The spark of an idea and its creative evolution is slightly different from book to book. No matter how you hone your process, there’s a bit of a need to reinvent the wheel with each new piece. I enjoy that; I don’t ever want to feel stuck or refuse to try something new because “it’s not my process.”
Since I was a kid, I’ve loved the juvenile mystery series fiction of the early twentieth century. I grew up on Nancy Drew, as did most of my generation. That expanded to the Hardy Boys and the Dana Girls and The Bobbsey Twins and Cherry Ames and Sue Barton, and, of course Trixie Belden. I loved the Trixie Belden books because they were set about twenty minutes from my home town, and I knew the area well. I learned about the Strathmeyer Syndicate and earlier series books, such as Ruth Fielding, Judy Bolton, Beverly Gray, Vickie Barr, Dorothy Dixon, etc, etc, and kept collecting them. If you have any interest in these books, GIRL SLEUTH: NANCY DREW AND THE WOMEN WHO CREATED HER by Melanie Rehak is an outstanding book.
Anyway, I always wanted to write what used to be called “juvenile” mystery fiction and what is now called “middle grade” or “YA” fiction. A good story is a good story, but hitting the right tone was a bit harder than in adult fiction. I wanted it to reflect the books I loved, but not mirror the prejudices or have it be too black-and-white/good-and-evil, the way many of these older books are.
At the same time, I was writing a lot, mostly plays, and working full-time on Broadway. I’d expanded my writing to cover horse racing, and I was just getting back into ice hockey and starting to cover that. The dynamics of the behind-the-scenes and the relationships on the backside of the track fascinated me, and the way the life commitment (because a barn full of horses must have care EVERY day ALL year) affects the families involved fascinated me. I had no idea how it would all fit together. It was more a feeling I carried around in me as I attended the races (usually every week at that point in time).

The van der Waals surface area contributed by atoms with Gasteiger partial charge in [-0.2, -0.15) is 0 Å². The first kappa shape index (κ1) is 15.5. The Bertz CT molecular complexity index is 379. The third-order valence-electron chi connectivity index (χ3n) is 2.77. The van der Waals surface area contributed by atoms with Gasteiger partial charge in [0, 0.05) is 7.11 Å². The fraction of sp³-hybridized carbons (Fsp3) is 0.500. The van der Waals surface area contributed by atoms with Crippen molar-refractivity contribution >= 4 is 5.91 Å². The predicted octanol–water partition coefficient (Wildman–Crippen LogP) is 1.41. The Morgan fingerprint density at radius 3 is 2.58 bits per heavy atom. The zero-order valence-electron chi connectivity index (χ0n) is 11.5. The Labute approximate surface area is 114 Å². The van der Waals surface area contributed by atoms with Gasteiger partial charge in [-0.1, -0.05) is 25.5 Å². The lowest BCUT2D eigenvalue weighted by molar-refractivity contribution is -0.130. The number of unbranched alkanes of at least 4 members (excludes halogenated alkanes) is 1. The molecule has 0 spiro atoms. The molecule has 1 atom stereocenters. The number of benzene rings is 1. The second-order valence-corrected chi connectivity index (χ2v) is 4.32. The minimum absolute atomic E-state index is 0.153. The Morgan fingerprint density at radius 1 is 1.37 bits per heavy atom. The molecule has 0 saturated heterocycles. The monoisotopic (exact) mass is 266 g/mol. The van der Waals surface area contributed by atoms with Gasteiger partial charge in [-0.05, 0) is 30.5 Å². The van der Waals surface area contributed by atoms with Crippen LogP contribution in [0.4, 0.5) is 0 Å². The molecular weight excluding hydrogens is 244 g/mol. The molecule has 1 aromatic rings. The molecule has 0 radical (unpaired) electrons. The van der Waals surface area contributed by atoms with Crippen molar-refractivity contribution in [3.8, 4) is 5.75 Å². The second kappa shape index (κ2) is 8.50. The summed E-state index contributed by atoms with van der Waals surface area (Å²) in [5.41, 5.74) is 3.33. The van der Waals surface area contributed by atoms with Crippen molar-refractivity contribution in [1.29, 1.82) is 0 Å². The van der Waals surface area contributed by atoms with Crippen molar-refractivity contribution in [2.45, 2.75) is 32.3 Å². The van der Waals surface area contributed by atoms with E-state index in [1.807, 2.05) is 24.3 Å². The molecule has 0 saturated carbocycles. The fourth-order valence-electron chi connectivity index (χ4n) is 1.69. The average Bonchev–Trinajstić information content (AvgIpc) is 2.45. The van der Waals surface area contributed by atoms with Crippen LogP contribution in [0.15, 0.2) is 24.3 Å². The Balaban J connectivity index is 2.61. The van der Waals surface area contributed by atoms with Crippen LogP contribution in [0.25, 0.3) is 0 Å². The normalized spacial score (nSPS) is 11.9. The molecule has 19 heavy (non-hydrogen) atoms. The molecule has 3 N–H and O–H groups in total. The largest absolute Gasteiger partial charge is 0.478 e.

The character of Rose appeared to me, and she started telling me about her annoying younger brother Simon (who she adores), her single dad, the horses, etc. I still didn’t know what kind of book it would turn into. I knew she had a story to tell, I wanted to write a mystery for this age group, but I wasn’t yet sure that Rose’s story was the mystery.
At the same time, I was playing with a character named Geri Baxter, of the same age, who’s a female hockey player. Different town, different school, different conflicts, different personality, same age.
I developed the two characters, not sure if I’d continue working on them in tandem, or put one aside and focus on the other.